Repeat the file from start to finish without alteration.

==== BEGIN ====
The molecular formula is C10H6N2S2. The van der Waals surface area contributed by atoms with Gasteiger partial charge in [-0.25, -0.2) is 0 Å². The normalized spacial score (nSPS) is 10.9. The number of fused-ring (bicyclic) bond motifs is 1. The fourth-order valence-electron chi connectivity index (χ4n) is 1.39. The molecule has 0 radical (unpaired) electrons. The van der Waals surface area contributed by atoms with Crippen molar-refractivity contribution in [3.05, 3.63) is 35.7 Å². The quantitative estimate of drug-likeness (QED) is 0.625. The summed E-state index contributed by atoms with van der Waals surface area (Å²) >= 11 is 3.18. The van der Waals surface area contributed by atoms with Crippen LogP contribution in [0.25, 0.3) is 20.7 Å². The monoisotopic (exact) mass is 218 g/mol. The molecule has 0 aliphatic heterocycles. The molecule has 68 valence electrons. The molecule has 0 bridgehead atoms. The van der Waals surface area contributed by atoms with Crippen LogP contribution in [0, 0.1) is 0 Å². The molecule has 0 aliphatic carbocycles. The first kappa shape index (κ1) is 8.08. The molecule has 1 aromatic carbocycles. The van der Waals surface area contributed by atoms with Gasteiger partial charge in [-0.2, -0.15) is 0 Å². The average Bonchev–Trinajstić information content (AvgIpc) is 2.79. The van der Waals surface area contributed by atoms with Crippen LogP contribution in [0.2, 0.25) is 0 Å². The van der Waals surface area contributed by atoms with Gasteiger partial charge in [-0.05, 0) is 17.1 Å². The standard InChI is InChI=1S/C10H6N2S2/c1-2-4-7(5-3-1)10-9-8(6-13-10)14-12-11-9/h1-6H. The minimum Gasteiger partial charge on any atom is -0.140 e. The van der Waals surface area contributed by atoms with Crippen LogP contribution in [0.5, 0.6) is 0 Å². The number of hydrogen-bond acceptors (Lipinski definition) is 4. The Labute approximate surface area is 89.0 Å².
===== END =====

The molecular formula is C10H6N2S2. The van der Waals surface area contributed by atoms with Gasteiger partial charge in [-0.25, -0.2) is 0 Å². The normalized spacial score (nSPS) is 10.9. The number of fused-ring (bicyclic) bond motifs is 1. The fourth-order valence-electron chi connectivity index (χ4n) is 1.39. The molecule has 0 radical (unpaired) electrons. The van der Waals surface area contributed by atoms with Crippen molar-refractivity contribution in [3.05, 3.63) is 35.7 Å². The quantitative estimate of drug-likeness (QED) is 0.625. The summed E-state index contributed by atoms with van der Waals surface area (Å²) >= 11 is 3.18. The van der Waals surface area contributed by atoms with Crippen LogP contribution in [0.25, 0.3) is 20.7 Å². The monoisotopic (exact) mass is 218 g/mol. The molecule has 0 aliphatic heterocycles. The molecule has 68 valence electrons. The molecule has 0 bridgehead atoms. The van der Waals surface area contributed by atoms with Crippen LogP contribution in [0, 0.1) is 0 Å². The molecule has 0 aliphatic carbocycles. The first kappa shape index (κ1) is 8.08. The molecule has 1 aromatic carbocycles. The van der Waals surface area contributed by atoms with Gasteiger partial charge in [-0.2, -0.15) is 0 Å². The average Bonchev–Trinajstić information content (AvgIpc) is 2.79. The van der Waals surface area contributed by atoms with Crippen LogP contribution in [0.2, 0.25) is 0 Å². The van der Waals surface area contributed by atoms with Gasteiger partial charge in [-0.05, 0) is 17.1 Å². The standard InChI is InChI=1S/C10H6N2S2/c1-2-4-7(5-3-1)10-9-8(6-13-10)14-12-11-9/h1-6H. The minimum Gasteiger partial charge on any atom is -0.140 e. The van der Waals surface area contributed by atoms with Crippen LogP contribution in [0.5, 0.6) is 0 Å². The number of hydrogen-bond acceptors (Lipinski definition) is 4. The Labute approximate surface area is 89.0 Å².